The Kosher Gourmet by Steve Petusevsky Exploring ingredients as edible-stuffed containers (TWO RECIPES + TIPS & TECHINQUES)

Jewish World Review Feb. 15, 2008 / 9 Adar I 5768

His Excellency George Washington

By Greg Crosby

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http://www.JewishWorldReview.com | Talk about good timing, just in time for his birthday, I just finished reading a wonderful biography on George Washington. The book is entitled "His Excellency George Washington" by Joseph J. Ellis and I recommend it highly, especially if you've never read anything specific on the father of our country. Ellis is a professor of history at Mount Holyoke College and won the Pulitzer Prize for a previous work, "Founding Brothers," which examined the challenges of the men who worked together to bring about America's founding.

Ellis drew his research for the Washington book from the newly catalogued Washington papers at the University of Virginia and has created a biography which is not only detailed and insightful, but as readable as a cracking good suspense novel. The book charts a course through George Washington's private life and career which examines the humanness of the man as well as the events which shaped his leadership decisions. In reading this book you really get to know just what made George Washington the great man that he was.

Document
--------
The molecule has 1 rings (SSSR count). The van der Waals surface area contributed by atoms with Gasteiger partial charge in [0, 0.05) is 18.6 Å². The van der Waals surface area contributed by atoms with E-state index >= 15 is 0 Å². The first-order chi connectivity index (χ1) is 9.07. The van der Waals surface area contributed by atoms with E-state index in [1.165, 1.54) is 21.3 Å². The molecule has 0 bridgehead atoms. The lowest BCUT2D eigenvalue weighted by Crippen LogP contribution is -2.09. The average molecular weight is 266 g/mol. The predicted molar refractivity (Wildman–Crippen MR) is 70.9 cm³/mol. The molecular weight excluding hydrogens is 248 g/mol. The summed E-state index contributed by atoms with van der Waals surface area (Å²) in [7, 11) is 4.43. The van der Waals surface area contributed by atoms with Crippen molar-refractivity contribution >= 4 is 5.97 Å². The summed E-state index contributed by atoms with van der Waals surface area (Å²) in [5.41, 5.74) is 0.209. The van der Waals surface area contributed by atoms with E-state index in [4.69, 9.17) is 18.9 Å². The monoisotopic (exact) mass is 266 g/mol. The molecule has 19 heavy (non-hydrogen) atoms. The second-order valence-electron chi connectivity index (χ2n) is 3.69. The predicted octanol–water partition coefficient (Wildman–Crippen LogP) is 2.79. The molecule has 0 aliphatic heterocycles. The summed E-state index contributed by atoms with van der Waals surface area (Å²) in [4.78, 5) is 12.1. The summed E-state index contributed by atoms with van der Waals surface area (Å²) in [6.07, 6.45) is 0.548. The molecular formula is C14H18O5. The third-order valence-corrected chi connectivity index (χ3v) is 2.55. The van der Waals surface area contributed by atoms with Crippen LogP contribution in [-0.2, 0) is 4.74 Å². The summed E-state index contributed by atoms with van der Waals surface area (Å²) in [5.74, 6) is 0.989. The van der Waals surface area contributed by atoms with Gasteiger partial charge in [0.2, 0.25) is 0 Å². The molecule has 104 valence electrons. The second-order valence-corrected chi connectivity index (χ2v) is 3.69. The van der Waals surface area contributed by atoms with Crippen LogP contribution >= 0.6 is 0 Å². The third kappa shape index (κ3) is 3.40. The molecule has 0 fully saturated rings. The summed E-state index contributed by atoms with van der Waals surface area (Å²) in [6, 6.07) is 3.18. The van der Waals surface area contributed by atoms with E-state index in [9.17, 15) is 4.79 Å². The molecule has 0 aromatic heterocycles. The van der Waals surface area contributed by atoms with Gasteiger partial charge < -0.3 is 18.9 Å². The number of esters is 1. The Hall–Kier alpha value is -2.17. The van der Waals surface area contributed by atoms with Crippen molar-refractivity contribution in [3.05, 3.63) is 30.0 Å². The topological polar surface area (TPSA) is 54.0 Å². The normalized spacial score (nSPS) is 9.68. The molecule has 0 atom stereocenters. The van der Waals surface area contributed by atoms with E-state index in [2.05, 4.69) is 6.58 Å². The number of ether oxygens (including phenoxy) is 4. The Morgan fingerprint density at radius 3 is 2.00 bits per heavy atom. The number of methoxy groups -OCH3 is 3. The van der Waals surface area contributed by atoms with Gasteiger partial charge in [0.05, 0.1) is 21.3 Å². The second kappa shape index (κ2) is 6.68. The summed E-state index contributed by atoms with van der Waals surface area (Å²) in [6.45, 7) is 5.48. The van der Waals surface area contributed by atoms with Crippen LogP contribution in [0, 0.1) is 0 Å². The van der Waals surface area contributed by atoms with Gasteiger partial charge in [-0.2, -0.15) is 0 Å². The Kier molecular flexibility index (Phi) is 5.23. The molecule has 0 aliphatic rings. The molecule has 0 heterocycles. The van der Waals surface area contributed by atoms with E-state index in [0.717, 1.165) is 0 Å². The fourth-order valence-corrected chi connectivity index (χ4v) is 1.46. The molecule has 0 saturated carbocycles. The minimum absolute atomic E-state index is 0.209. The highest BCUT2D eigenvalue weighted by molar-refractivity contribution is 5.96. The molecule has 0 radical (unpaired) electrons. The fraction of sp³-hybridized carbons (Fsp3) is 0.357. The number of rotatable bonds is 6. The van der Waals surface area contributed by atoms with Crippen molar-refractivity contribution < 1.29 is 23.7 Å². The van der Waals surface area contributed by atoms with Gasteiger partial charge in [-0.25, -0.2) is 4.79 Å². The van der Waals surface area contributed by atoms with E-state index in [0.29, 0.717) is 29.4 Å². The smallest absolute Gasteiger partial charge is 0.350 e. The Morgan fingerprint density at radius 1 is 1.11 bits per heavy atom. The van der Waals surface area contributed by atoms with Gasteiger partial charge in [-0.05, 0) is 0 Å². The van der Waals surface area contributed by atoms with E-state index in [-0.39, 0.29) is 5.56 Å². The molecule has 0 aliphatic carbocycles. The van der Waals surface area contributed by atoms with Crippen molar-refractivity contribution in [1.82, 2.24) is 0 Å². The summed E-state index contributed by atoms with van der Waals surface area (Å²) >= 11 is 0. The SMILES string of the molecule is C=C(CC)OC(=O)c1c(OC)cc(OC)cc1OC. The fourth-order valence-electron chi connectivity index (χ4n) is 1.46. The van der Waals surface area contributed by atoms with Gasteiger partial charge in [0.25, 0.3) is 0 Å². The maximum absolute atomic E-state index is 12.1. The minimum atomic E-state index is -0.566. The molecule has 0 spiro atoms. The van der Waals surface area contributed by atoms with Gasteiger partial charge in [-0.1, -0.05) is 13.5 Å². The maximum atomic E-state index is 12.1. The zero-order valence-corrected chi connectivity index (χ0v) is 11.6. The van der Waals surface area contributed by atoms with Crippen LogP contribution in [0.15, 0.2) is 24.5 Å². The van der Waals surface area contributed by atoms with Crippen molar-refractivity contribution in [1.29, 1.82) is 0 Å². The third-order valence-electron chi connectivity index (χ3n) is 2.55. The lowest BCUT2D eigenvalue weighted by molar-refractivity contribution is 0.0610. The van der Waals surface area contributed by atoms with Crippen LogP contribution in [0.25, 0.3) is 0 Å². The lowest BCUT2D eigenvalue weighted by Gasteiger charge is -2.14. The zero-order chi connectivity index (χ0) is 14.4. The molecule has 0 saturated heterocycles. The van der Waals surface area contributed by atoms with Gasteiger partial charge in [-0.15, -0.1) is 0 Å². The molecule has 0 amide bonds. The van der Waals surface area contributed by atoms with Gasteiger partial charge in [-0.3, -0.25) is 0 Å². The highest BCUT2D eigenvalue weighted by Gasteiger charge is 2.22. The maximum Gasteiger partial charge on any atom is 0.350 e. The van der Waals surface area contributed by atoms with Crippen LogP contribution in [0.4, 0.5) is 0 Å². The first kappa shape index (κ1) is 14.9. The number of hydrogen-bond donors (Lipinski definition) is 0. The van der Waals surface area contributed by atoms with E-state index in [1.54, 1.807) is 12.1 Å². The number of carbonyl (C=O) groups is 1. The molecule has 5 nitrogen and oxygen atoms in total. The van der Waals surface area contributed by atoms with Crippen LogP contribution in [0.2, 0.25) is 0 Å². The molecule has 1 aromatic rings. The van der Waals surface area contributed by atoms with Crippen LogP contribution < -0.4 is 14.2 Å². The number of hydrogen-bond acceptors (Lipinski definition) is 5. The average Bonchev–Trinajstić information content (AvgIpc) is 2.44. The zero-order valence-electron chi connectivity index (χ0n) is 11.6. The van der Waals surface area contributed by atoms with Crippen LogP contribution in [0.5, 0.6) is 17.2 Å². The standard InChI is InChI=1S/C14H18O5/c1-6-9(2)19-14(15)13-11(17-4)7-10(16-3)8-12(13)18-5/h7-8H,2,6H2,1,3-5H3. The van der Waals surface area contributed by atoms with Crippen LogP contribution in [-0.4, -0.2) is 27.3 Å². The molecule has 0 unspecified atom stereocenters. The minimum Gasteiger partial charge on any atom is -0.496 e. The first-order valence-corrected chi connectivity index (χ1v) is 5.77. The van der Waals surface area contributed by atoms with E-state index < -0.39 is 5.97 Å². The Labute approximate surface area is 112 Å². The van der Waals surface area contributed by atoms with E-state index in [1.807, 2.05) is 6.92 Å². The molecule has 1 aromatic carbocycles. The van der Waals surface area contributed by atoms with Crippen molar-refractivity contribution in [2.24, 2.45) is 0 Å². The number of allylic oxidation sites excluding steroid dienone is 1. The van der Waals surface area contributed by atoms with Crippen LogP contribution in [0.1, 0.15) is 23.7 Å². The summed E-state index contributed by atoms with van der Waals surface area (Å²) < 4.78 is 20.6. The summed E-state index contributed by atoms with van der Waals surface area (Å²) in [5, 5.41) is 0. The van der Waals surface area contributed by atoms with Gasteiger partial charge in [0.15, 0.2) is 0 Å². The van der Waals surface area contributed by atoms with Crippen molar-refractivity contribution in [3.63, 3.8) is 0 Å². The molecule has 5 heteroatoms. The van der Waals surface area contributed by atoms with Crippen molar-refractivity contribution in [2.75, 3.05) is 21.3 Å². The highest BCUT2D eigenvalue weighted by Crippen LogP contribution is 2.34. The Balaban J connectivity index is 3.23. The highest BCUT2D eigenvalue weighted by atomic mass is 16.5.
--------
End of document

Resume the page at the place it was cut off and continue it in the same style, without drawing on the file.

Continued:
Most importantly, Ellis puts Washington's life and deeds in the proper context of his own time, eighteenth-century America, as opposed to many revisionist history books which seek to judge our forefathers by today's politically correct standards. But this book is no whitewashing of facts, either - it paints an historically accurate portrait of the man, and does so with style and thoughtfulness.

I thought I knew most of the George Washington story, but I really didn't know him at all. The famous story of little George chopping down the cherry tree that kids of earlier generations wore told, wasn't mentioned in the book - this is a work of absolute fact, not tall stories. And the facts are far more intriguing.

For instance, I knew that Washington was from Virginia, but I didn't realize that he was a fourth-generation Virginian. John Washington, the patriarch of the family, came over from England in 1657. George Washington was a staunch, patriotic American, even before America was a sovereign nation.